Democrat Backed Gun Study Backfires
Kevin Felts 01.09.18
We previously reported about a gun study in which federal agents attempted to buy guns online. During the process of buying a firearm, the federal agent told the seller they were prohibited from owning a firearm. The sales were declined, and in some cases, the federal agent was banned from the website.
Read the first article here: Federal Investigators: Most Attempts to Illegally Buy Guns Online Fail.
Guess who wanted that study to be done by the Government Accountability Office?
- Rep. Elijah Cummings, D-Md.
- Sens. Elizabeth Warren, D-Mass.
- Brian Schatz, D-Hawaii.
Rep. Elijah Cummings, D-Md., as well as Sens. Elizabeth Warren, D-Mass., and Brian Schatz, D-Hawaii, had commissioned the Government Accountability Office report to look into how online private dealers might be selling guns to people not allowed to have them.
Their efforts were based on a 2016 report from the Bureau of Alcohol, Tobacco, Firearms and Explosives (ATF), which claimed that “anonymity of the internet makes it an ideal means for prohibited individuals to obtain illegal firearms.”
“Congressional requesters asked that GAO access the extent to which ATF is enforcing existing laws and investigate whether online private sellers sell firearms to people who are not allowed or eligible to possess a firearm,” the GAO report said.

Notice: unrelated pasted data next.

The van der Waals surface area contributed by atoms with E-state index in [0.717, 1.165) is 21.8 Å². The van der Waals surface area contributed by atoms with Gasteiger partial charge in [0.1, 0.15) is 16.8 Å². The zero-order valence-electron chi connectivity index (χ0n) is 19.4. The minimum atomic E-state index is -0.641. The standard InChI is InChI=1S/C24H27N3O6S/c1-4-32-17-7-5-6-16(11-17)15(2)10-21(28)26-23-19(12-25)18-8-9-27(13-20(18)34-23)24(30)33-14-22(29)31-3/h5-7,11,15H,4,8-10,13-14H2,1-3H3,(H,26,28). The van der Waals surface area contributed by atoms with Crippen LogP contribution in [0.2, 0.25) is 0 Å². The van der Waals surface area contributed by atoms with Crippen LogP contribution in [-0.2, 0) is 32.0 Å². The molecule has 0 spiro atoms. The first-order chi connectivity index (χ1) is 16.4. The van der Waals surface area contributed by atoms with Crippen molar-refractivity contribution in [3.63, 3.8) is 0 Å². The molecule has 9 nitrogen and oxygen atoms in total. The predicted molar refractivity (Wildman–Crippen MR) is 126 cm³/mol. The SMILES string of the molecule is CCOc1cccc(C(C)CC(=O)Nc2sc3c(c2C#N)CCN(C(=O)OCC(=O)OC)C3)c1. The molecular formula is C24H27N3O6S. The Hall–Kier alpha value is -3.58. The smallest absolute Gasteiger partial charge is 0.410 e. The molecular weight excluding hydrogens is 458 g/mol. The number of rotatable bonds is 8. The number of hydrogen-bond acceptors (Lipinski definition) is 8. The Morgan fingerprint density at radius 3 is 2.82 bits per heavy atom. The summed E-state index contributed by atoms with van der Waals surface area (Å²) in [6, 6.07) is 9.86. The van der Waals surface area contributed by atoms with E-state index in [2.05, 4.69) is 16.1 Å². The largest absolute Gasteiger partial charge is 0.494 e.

Claims are no good without proof. In order for Congress to act, they needed tangible evidence to affirm the ATF statement that, “Anonymity of the internet makes it an ideal means for prohibited individuals to obtain illegal firearms.”
Fortunately for gun owners, the study proved just the opposite of what the ATF claimed. The Internet does not provide an ideal platform for prohibited individuals to buy firearms.
Out of 72 attempts to buy firearms online, not a single one was successful.
Next step: Grill the people at the ATF and ask them why they are making false and misleading statements to congress.